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  • Colombo air attack was a suicide mission: LTTE

    Colombo (IANS): Sri Lanka's Tamil Tiger rebels have claimed responsibility for the late Friday air raid over the capital Colombo that left at least two people dead and 50 injured. The two-light wing aircraft were on a suicide mission, a pro-rebel Website said.

    The Liberation Tigers of Tamil Eelam (LTTE) have claimed that two men from their elite Black Air Tiger suicide squad piloted the two light aircraft that carried out the attack on the headquarters of the Inland Revenue department in the heart of the capital, causing a huge explosion.

    The Tigers have claimed that the targets were Sri Lankan Air Force facilities in the heart of the capital as well as the main airbase adjoining the country's only international airport, located about 28 km north of here.

    Although the pro-LTTE Tamilnet.com said the attacks were "successful", the defence authorities here said the guerrillas had clearly missed the intended targets because of the swift action of the air force and intense anti-aircraft fire from the troops on the ground.

    One of the Tiger aircraft was shot down near the Katunayake International Airport while the other crashed into the multi-storeyed Inland Revenue building, located close to the air force headquarters in Colombo.

    "Why should they attack the Inland Revenue department building complex? They must have come for some other targets, but the successful anti-aircraft gunfire from the ground have failed their mission miserably once again," Military Spokesman Brigadier Udaya Nanayakkara told IANS.

    The military has recovered the wreckage of the aircraft and a body of the LTTE pilot from Katunayake area. The military, quoting initial investigation, said in a statement that that the pilot, whose body was found intact, had a large quantity of explosives and bombs inside the aircraft.

    "The dead Tiger pilot was carrying two cyanide capsules and a powerful bomb with his seat," the statement said.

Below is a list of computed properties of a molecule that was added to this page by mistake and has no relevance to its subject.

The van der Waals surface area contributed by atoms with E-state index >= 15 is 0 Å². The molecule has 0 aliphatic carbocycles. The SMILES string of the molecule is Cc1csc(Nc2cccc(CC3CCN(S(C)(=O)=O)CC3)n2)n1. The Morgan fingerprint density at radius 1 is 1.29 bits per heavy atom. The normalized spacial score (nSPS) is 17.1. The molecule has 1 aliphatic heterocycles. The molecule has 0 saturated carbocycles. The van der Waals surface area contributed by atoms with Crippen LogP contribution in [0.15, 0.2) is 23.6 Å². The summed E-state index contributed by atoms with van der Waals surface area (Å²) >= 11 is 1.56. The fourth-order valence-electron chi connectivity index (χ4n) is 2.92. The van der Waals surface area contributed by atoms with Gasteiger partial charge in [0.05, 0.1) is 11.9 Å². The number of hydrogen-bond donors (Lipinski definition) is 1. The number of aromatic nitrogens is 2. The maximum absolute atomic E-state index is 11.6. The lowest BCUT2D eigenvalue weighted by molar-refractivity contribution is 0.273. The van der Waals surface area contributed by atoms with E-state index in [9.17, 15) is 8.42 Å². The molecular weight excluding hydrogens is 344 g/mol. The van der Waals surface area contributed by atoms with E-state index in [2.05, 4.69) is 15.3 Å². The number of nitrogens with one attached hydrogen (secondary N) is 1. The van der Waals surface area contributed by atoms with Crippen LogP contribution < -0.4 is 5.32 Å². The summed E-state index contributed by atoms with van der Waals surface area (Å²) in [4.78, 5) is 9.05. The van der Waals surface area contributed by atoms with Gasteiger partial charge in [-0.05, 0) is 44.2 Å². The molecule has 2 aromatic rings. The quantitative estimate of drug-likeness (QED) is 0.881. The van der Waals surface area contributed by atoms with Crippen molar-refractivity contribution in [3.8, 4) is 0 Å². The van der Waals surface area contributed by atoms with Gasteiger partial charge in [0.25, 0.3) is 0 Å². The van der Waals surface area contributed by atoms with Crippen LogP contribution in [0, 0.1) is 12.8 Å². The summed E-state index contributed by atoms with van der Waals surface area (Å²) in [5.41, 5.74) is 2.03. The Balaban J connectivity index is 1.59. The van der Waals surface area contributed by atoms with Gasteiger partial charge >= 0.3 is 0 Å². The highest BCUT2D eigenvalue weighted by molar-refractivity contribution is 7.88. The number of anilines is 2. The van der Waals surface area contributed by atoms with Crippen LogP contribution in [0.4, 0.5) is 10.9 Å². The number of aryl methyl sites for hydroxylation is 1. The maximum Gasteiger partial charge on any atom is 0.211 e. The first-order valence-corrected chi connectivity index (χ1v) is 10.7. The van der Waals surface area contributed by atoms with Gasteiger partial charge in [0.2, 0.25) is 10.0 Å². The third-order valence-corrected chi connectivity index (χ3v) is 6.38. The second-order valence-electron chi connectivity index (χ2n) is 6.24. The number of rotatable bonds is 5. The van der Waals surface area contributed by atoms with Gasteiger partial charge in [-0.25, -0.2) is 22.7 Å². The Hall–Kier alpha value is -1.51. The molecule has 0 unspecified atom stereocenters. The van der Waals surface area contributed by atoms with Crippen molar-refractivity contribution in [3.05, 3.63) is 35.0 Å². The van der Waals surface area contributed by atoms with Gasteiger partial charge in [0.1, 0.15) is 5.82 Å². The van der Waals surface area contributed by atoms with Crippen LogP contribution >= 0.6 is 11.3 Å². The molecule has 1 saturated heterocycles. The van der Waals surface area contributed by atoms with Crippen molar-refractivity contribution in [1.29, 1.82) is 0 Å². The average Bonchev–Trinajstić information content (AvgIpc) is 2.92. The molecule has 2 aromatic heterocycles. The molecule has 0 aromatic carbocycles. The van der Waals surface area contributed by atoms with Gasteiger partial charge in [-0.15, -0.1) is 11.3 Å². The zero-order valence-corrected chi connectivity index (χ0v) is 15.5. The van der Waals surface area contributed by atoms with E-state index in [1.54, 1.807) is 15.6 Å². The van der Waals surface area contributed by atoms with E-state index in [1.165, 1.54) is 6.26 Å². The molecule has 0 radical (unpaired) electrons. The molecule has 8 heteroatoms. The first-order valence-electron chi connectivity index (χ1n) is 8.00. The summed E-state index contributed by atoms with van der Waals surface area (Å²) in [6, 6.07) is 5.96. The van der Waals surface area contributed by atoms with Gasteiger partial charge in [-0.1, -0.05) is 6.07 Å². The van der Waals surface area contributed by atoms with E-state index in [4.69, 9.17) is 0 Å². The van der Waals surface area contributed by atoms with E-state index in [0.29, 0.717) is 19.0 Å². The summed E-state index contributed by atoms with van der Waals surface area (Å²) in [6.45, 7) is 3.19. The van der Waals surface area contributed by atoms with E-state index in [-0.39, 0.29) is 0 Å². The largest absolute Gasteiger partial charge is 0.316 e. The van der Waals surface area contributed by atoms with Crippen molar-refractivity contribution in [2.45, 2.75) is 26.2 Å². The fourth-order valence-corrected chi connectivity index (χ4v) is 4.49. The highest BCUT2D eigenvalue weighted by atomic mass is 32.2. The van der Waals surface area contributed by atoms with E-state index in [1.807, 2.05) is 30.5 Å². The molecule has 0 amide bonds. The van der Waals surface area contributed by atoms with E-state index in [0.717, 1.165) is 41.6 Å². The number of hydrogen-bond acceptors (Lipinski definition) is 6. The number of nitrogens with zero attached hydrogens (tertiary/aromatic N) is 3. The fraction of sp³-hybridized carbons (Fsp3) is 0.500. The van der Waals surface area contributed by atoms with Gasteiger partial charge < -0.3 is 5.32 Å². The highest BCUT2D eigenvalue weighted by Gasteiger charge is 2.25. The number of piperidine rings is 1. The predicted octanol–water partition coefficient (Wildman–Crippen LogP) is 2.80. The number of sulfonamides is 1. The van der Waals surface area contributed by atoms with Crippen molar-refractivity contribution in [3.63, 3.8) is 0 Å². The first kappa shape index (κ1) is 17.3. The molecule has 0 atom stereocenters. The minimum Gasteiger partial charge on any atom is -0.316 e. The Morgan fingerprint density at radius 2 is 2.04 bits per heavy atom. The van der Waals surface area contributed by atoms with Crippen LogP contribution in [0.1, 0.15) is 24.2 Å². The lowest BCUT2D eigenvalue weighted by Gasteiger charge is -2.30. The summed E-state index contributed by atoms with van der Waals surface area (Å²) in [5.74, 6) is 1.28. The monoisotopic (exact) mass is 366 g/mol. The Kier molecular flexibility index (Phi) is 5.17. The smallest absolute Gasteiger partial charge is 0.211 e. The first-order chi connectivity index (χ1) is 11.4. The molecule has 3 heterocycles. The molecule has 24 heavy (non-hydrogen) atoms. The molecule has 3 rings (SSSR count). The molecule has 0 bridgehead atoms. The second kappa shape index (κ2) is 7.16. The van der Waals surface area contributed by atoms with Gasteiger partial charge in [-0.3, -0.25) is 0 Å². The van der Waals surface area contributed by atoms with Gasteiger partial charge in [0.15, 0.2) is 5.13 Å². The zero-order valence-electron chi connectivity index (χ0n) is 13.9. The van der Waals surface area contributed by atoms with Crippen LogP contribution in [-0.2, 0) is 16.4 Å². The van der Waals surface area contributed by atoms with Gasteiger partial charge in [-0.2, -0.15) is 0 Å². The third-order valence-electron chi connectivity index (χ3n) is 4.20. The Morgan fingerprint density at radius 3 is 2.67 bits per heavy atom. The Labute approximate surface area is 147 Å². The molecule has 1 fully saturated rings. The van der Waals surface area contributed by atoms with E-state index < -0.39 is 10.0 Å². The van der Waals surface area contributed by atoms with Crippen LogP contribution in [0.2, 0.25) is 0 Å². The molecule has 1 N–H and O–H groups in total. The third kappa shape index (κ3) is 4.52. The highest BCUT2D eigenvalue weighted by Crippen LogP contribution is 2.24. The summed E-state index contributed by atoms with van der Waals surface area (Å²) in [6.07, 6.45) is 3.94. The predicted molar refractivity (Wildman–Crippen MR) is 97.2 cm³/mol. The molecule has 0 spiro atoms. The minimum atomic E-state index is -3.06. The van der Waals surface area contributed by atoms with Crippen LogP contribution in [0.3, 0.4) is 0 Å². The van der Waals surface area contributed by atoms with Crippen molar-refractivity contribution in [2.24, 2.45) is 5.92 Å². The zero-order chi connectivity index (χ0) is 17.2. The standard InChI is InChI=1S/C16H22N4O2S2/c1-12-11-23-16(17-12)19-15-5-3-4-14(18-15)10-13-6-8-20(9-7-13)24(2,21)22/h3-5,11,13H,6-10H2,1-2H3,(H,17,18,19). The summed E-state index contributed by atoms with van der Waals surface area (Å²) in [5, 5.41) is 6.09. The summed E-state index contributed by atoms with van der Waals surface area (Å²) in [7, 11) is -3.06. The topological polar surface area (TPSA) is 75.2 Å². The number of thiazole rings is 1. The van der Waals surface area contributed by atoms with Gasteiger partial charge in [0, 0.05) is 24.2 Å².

Tamilnet published a photograph of the two suicide pilots together with Tiger supremo Velupillai Prabhakaran, claimed to have been taken shortly before embarking on their mission. It also said the two planes were piloted by a self-styled 'Colonel' Roopan and 'Lieutenant Colonel' Siriththiran.

    This was the seventh LTTE air attack since March 2007 in its tiny aircraft, which are believed to be Czech-built Zlin - Z-143. But this is for the first time they lost both aircraft during their mission outside the areas held by them in the north.

    Latest military details reveal that the first light aircraft, though believed to have dropped a bomb on the Inland Revenue Department Headquarters, "has apparently crashed on to the floors between third and 12th amid air defence system, which might have struck the hovering aircraft".

    "Detection of parts of strewn pieces of flesh, said to belong to the Tiger (LTTE) pilot, found on some floors proved that the pilot would have lost control of it after hit by Air Defence Systems," the military statement said.

    "Investigating teams have so far collected one arm belonging to the Tiger pilot who had been blown to pieces along with the crash or counter fire and the explosion that followed," it said, adding that the extent of the damage to the Inland Revenue building was yet to be evaluated.

    The last Tamil Tiger air attack was on Oct 29 last year when two LTTE light-wing aircraft flew out of their hideouts in the north and dropped bombs on a power plant station at Kelaniya, Colombo, and on a military base in the north-western Mannar district simultaneously.

    Sri Lankan troops operating in the northern battle-zone last month captured at least six airstrips and tarmacs in the Kilinochchi and Mullaitivu districts, which had been under the control of the rebels over the past one decade.

    The advancing Sri Lankan troops have cornered the rebels in an area of less than 100 sq km in the north-eastern Mullaitivu district. The military has accused the rebels of holding thousands of civilians as human shields.








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